E. coli and Food Safety

A family eating at outdoor restaurant

Although most kinds of E. coli are harmless, some can make you sick. Learn about the kinds of E. coli that cause diarrhea and what you can do to help lower your chances of infection.

What are Escherichia coli?

Escherichia coli (E. coli) are bacteria found in the intestines of people and animals and in the environment; they can also be found in foods.

Most E. coli are harmless and are part of a healthy intestinal tract. However, some cause diarrhea, urinary tract infections, respiratory illness, bloodstream infections, and other illnesses. The types of E. coli that can cause illness are spread through contaminated food or water and through contact with animals or people.

Two types of E. coli that cause diarrheal illness diagnosed in the United States are Shiga toxin-producing E. coli (STEC) and enterotoxigenic E. coli (ETEC).

STEC are a group of E. coli that produce Shiga toxin. This toxin causes people to have diarrhea, which can be bloody. When you hear reports about outbreaks of E. coli infections in the United States, they’re usually talking about a type called STEC O157.

ETEC are the leading cause of travelers’ diarrhea and a major cause of diarrhea around the world, especially among children.

Who is more likely to get an E. coli infection?

Anyone can get sick from harmful E. coli, but some people have an increased chance of infection. These people are:

  • Adults aged 65 and older
  • Children younger than 5 years of age
  • People with weakened immune systems, including pregnant women
  • People who travel to certain countries

What are the symptoms of E. coli infections?

STEC: Most people have bloody diarrhea and stomach cramps that may be severe. Some people may also have vomiting. A high fever is uncommon. Symptoms usually last 5–7 days.

ETEC: Most people have stomach cramps and watery diarrhea. Symptoms usually last 3–4 days.

Contact your healthcare provider if you have diarrhea or vomiting that lasts for more than 2 days, bloody stools, a fever higher than 102°F, or signs of dehydration (including little or no urination, excessive thirst, a very dry mouth, dizziness or lightheadedness, or very dark urine).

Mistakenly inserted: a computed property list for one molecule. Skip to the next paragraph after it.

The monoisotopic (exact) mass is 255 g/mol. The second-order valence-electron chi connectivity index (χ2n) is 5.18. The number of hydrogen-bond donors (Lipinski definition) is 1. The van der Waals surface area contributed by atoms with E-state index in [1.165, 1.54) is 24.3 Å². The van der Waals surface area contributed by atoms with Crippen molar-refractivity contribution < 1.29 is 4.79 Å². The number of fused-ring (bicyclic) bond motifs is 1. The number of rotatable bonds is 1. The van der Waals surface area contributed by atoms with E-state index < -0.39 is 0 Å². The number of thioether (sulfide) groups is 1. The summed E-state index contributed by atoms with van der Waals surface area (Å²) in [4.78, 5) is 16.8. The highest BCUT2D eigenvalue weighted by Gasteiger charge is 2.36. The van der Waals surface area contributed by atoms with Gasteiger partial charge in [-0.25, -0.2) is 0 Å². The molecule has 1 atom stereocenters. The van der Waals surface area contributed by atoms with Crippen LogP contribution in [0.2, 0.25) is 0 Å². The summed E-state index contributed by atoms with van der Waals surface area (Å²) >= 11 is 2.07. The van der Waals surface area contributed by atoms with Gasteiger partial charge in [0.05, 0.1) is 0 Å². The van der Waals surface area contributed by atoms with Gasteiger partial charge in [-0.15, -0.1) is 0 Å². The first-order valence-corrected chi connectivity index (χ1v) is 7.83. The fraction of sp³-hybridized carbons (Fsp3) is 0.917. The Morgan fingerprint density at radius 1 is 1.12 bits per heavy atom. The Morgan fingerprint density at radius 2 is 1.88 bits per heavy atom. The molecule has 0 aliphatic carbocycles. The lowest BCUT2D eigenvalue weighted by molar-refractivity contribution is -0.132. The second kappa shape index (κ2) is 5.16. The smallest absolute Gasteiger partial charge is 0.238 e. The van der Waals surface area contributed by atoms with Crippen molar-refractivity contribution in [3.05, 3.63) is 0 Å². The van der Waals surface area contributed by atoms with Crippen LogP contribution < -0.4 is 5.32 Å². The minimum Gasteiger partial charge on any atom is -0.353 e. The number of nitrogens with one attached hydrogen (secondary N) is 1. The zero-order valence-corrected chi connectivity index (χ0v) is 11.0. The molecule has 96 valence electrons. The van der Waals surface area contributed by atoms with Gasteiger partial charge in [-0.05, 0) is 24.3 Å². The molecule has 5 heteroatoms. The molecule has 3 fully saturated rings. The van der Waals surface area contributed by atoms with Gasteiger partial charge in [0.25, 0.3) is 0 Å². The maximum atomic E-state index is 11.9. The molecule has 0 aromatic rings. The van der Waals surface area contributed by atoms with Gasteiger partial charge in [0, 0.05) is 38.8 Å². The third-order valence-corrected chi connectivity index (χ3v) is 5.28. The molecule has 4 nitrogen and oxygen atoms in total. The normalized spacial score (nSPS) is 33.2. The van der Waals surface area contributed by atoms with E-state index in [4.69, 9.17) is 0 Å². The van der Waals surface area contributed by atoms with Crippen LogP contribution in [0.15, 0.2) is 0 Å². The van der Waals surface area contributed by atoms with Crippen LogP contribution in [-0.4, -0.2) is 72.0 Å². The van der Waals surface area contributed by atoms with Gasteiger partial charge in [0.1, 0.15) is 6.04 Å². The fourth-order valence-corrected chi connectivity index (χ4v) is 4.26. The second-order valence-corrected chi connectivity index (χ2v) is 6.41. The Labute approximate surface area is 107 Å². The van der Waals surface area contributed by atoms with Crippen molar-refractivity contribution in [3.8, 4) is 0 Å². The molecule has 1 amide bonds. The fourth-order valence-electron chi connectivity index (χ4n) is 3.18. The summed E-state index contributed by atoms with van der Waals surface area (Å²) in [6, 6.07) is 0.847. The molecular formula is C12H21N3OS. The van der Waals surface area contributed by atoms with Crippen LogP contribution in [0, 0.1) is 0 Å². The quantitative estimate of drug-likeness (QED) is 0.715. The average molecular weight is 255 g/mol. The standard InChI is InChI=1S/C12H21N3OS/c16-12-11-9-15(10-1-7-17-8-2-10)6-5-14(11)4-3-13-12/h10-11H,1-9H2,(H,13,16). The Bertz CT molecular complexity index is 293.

Most people with an E. coli infection will recover without any specific treatment. Whether your doctor prescribes antibiotics depends on several factors, including the kind of E. coli infection you have and the severity of your infection.

Antibiotics should not be used to treat STEC infection. Taking certain antibiotics may lead to the production or release of more Shiga toxin, which can increase the chance of kidney damage.

How can I prevent E. coli infection?

  • Wash your hands thoroughly with soap and running water.
  • Follow the four steps to food safety when preparing food: clean, separate, cook, and chill.
  • Use a food thermometerexternal icon to make sure meat has reached a safe minimum cooking temperatureexternal icon:
    • Cook ground beef, pork, and lamb to an internal temperature of at least 160°F (70°C).
      • The best way to check the temperature of patties is to insert the thermometer from the side until it reaches the center.
    • Cook steaks and roasts of beef to an internal temperature of at least 145°F (62.6°C) and allow the meat to rest for 3 minutes after you remove it from the grill or stove.
      • Check the temperature in the thickest part of steaks or roasts.
  • Prevent cross-contamination by thoroughly washing hands, counters, cutting boards, and utensils with soap and water after they touch raw meat.
  • Do not drink untreated water or swallow water when swimming or playing in lakes, ponds, streams, swimming pools, and backyard “kiddie” pools.
  • Don’t eat raw dough or batter.
  • Drink pasteurized milk and juices.
  • Take precautions with food and water when traveling abroad.

How can I prevent E. coli infection from animals?

  • Play it safe around animals, including those at petting zoos, farms, fairs, and even your backyard.
    • Wash your hands often.
    • Eat and drink safely.
      • Keep food and drinks out of animal areas.
    • Keep children safe around animals.
      • Children always need adult supervision around animals.
A Dangerous Complication

Child Recovering in the Hospital

About 5–10% of people diagnosed with STEC O157 infection develop a life-threatening complication known as hemolytic uremic syndrome (HUS)external icon—a type of kidney failure. Signs that a person is developing HUS include:

  • Urinating less often
  • Feeling very tired
  • Losing pink color in cheeks and inside the lower eyelids

People with HUS should be hospitalized because their kidneys may stop working and they may develop other serious problems. Most people with HUS recover within a few weeks, but some suffer permanent health problems or die.

A hamburger

You can’t tell whether meat is safely cooked by looking at its color.

Problem: One in four burgers turns brown before it has reached the safe internal temperature of 160°F.

Solution: Use a food thermometerexternal icon to check that it’s safe to eat.